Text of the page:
That being said, it's not necessarily because the Devils just locked them down over and over. They got plenty of good clearances. But when the Caps got set up in the 1-3-1, the Devils were just laying in wait. There wasn't as much aggression at going at the puck. I'd figure that was by design, as players chasing pucks against a team in formation could leave someone really open in front of the goal line. But passes were getting through and by the box the Devils were sitting in. Standing still led to plenty of more pressure; the apex of which was a second period power play past the midway point where the Devils were pinned back for 1:26 straight of a two minute situation.
The Caps got eight shots and about twenty attempts on net in eight minutes of power play time. Schneider was excellent in stopping them all. The penalty killers did make the most of the opportunities to clear the puck and made a number of important stick-checks and small clearances on rebounds that could've yielded another PPGA for New Jersey. The skaters did make plenty of key blocks, most notably Dainius Zubrus going down to deny Alex Ovechkin in the slot on a second chance from a previous block. From a results point of view, the Devils were excellent shorthanded tonight. From a process point of view, I want to see more from the skaters. The PK streak they have right now is very welcomed. But they can't just rest on these laurels.
Low Event? HA HA HA: At even strength the game was, well, even. The Devils out-attempted the Caps 41-40 and out-shot them 23-21. The first period was even, but the Devils really drove the play in the second period with 18 shots and 16 attempts to the Caps' 3 shots and 9 attempts. The third period tilted the other way, mostly after the Devils went up 1-0. So that was expected. Still, 81 total attempts at evens is far more than what we usually see in Devils games.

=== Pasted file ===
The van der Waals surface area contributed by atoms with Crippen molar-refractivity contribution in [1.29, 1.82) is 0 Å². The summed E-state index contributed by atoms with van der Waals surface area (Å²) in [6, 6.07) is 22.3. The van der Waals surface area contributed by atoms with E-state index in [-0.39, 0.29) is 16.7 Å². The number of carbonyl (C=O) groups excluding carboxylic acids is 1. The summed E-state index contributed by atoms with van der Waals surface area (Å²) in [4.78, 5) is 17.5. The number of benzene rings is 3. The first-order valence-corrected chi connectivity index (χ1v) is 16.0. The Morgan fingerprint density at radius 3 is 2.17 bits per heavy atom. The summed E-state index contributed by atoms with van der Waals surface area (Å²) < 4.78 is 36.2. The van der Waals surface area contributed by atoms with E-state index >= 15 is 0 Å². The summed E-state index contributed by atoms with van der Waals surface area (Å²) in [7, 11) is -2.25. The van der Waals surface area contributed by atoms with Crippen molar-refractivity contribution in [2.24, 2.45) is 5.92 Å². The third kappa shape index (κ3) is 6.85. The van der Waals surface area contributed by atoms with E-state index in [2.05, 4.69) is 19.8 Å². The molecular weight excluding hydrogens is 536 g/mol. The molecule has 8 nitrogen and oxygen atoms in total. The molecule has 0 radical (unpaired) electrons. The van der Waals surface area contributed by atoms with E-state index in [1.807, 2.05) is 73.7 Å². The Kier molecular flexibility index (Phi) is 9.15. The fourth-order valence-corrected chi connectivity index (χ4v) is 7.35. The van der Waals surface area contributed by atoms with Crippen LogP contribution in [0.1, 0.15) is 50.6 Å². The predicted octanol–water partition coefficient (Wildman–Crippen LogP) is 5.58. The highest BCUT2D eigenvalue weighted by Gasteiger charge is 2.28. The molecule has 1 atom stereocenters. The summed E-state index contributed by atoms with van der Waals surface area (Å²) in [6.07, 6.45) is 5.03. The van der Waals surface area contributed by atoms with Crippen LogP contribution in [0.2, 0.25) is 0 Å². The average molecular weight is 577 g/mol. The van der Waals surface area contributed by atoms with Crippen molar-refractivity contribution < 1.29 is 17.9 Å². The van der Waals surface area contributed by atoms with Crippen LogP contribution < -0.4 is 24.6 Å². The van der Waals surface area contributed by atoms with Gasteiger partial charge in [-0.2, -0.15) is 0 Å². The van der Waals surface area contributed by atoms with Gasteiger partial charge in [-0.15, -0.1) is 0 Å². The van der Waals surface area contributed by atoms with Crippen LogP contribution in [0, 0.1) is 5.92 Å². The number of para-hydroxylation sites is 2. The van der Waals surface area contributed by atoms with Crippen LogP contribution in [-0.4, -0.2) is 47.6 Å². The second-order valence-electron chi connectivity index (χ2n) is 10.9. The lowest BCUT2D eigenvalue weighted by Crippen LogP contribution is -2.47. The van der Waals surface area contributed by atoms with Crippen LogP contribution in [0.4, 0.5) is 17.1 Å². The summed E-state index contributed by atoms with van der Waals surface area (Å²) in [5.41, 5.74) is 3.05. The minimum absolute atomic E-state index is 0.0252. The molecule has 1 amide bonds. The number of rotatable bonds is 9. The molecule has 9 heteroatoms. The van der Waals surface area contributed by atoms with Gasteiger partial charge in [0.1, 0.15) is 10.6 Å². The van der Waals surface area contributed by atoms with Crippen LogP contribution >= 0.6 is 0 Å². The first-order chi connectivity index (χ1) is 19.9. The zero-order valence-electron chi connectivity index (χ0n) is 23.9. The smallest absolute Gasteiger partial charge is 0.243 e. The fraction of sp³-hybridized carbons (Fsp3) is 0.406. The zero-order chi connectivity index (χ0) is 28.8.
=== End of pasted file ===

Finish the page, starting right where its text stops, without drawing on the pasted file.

Throw in special teams and each team is escalated. Special teams gave the Caps nine more shots and 22 more attempts; five shots and ten more attempts for the Devils. The Caps nearly doubled-up the Devils in attempts in the third period (13-24) and did double-up the Devils in shots (5-10). Again, most of that came from the Caps trying to find an equalizer. In a way, this speaks well to how the Devils handled their business tonight. They don't get into a lot of high-event games for a number of reasons. They did and hung with the Caps at evens. It makes Schneider's performance even more impressive, not just busier. It also undercuts any complaints of how boring the game was; though I can understand if it's fueled by the sour grapes that the Caps could not, say, convert on a power play against the Devils' penalty kill.
What of the Power Play: The Devils got three opportunities and threatened for parts of the last two. The first power play featured Zidlicky hitting the post and nothing much else. The other two had more possession and a few more shots. Patrik Elias deflected a Michael Ryder shot that got off Holtby and bounced behind him. Jay Beagle made sure it didn't just slide in and Ryder couldn't put home the rebound; hitting the side net while getting dumped. I liked how they got set up in their formation. I just felt they took one too many passes at times. It's a small sign of progress for a slumping power play. After all, their last PPG in the last few games was a game-sealing ENG. They could use small signs, provided they keep going down that path.
Going Off: Stephen Gionta had himself a game. He and his unit played a lot against Andre Burakovsky, Marcus Johansson, and Troy Brouwer. They did not come out well in possession. For a line and a player whose main instruction seems to be "limit events as much as possible," that goal was not achieved. That said, when Steve Bernier, Dainius Zubrus, and Gionta were able to get into the Caps' end, they were just swarming. Gionta himself had five shots on net. These weren't soft shots; they were examples of their tenacity on the forecheck. #11 was darting around the ice, chasing down pucks as he usually does. But he was restrained on the PK and he defended well enough to even get the team through that final minute. He had a notable game, even though possession wasn't kind to him.
Speaking of shots, only three Devils didn't register a shot on net: Bernier, Seth Helgeson, and Jordin Tootoo. Only Tootoo didn't register any shooting attempts.
Should've Played Brunner: Damien Brunner was scratched in favor of Jordin Tootoo. Tootoo's contribution to tonight's game was one good pass to set up a good, close shot for Jacob Josefson and high-sticking Evgeny Kuznetsov right off an offensive zone faceoff. The Caps didn't beat up on Tootoo in possession. He came out ahead, so at least there's that. However, he only played 6:18 for a reason. I'd rather have Brunner line up opposite of Tuomo Ruutu and Josefson.